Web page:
Saturday, September 17, 2011


Lasik is a procedure recommended by nerds worldwide to make those requiring vision correction, or, nerds, appear to be normal through synthetic means.

The procedure is quick and painless.

In preparation, you are given some eyedrops, and instructed to administer them once every four hours, or, until your eyes freeze over, as their temperature approximates that of the surface of Pluto. Never mind that I'd prefer to get punched in the face repeatedly rather than pour liquid nitrogen in my eyes, this step is absolutely required to prepare you for the joy that follows.

When you arrive to perform the procedure, no fewer than three individuals will ask you the name of the mystery drops you were given beforehand. Nobody will tell you why they can't tell you what kind of drops you were asked to take, they will all assume you are an idiot for not memorizing the name Oxfloxacin Ophthalmic Solution, USP 0.3%.1

After the traditional eye exam, complete with the usual rigamarole of a "doctor" presenting you with a series of lenses of the same magnification, all the while laughing at your complete indecisiveness,2 fully aware that you are wetting your pants about getting the right answer because if you don't, you're going to be lazed with the wrong prescription for the rest of your life, but also with complete awareness that the little hot-air balloon peep-hole machine already read your prescription to perfect accuracy, and the little 1-2 test is for his or her entertainment only, you are then asked if you would like to be a man, or if you would like to take sissy Valium.

You are then shown pictures of muscle-bound men leaving the operating table on their own accord, alongside lesser physical beings, approximating Chris Perry in their muscular appearance, groggily getting up and mumbling incomprehensibles to their rides home.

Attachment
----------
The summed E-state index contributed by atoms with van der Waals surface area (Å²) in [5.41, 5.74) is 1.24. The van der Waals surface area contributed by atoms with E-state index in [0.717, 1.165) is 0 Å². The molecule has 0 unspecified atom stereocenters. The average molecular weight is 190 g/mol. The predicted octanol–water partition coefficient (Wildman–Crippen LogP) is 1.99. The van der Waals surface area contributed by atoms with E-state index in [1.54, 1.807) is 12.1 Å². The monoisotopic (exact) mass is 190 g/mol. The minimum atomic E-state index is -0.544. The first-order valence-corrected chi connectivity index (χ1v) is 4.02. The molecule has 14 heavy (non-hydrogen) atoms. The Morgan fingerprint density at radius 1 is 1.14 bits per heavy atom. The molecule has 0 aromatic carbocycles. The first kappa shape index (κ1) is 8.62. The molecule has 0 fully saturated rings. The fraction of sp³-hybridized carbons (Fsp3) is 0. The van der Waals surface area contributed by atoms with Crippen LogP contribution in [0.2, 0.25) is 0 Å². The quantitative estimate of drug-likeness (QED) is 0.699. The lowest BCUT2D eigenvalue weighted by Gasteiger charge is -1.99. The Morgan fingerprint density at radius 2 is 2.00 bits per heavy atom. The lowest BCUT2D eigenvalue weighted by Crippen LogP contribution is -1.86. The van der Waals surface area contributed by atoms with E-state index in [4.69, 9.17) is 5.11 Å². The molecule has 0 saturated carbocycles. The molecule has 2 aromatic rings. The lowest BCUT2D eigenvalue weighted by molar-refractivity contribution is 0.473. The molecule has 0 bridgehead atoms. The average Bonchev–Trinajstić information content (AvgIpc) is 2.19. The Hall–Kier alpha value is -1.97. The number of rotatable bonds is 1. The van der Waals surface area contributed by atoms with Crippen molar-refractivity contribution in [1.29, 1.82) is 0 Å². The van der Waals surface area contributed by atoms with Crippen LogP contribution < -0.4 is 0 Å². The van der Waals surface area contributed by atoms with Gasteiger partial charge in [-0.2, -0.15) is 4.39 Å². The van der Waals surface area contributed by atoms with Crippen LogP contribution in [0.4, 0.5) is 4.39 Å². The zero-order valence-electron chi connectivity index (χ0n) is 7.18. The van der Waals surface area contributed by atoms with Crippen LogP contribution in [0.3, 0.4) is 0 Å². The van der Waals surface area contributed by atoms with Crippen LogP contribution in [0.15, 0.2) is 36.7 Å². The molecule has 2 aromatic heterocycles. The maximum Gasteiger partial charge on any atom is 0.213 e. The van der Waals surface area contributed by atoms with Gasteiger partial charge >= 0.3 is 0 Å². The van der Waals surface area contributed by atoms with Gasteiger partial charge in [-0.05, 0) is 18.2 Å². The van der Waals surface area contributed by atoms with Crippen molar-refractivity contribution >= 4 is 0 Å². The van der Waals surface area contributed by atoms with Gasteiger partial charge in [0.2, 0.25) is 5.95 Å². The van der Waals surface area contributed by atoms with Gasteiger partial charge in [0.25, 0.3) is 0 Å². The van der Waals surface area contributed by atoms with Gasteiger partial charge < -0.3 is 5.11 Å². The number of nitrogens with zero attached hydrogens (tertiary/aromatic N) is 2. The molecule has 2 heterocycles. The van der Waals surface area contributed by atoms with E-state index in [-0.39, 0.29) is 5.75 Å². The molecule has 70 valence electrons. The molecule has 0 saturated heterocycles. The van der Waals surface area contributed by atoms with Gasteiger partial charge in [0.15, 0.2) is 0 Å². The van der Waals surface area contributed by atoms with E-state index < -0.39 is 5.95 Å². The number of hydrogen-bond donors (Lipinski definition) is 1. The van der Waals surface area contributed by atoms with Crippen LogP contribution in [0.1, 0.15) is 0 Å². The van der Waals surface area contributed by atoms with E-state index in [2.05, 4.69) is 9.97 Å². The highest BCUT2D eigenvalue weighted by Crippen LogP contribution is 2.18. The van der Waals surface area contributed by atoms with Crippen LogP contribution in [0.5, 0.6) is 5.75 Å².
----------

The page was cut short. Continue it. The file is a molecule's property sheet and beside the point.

Now, I learned something during my Lasik procedure the other day, and this is a very important lesson, and I want all of you to remember this lesson for the rest of your days: if someone offers you Valium, there is but one word you need to respond with, and that word is yes. Remember that. Practice it. Valium? Yes. Valium? Yes. Valium? Yes.

You may be tempted to say no, because you may think that you are above average in your ability to endure discomfort, or you may possibly be on some misguided attempt to not weaken yourself through painkillers,3 but let me assure you that when you're on that table, and she puts cotton in your ears because "you're going to receive an excessive amount of eyedrops",4 and they start up the liquid nitrogen dispenser, you're going to want Valium.

When they use the metal tweezers from hell to pry your eyes open, you're going to want Valium. And when they roll you back underneath a laser and put a big suction cup on your eyes to suction and cut it, causing you to lose eyesight in that eye, you're going to want Valium. And when they need to suction your right eye THREE TIMES because the tech keeps screwing up, and the doctor is chiding people for their incompetence RIGHT BEFORE LASERS ARE GOING TO BURN YOU, you're going to want Valium.

And when you watch the doctor flap open your eye, you're going to want Valium. And when he starts lasering your eye, and you take a breath and you inhale your burning cornea, and oh my goodness that's the worst smell ever ever ever and I wish I would have thought to breathe before the laser started but it's already going and I need to breathe again and gahhhhh that smell, and gahhhhh my burning flesh, let me emphatically state: you're going to want Valium.

No, but seriously folks, there's nothing quite like going 23 years and suddenly being able to see without correction. Of course, as my good friend Sarah told me, there are two downsides: 1) You are suddenly much more concerned about the cleanliness of your shower, and 2) You no longer get free time in the morning without sight and without any worldly cares. I would add a third, and much more unsettling downside, which is related to your bathroom habits and the success one feels at being able to accomplish certain tasks without the aide of vision.

I am speaking about shaving and combing one's hair, of course.

But seriously seriously folks, Lasik is awesome. It is miraculous. I am grateful.

1. I just looked.
2., 2! No, 1! No, I don't know!!
3. I have an irrational distaste of painkillers, mainly because I have never really experienced pain that requires painkillers.

1 comment:

Jess said... had me laughing out loud. Well done and I should have told you beforehand to yes, you must always say yes to the joy of drugs. (I would know)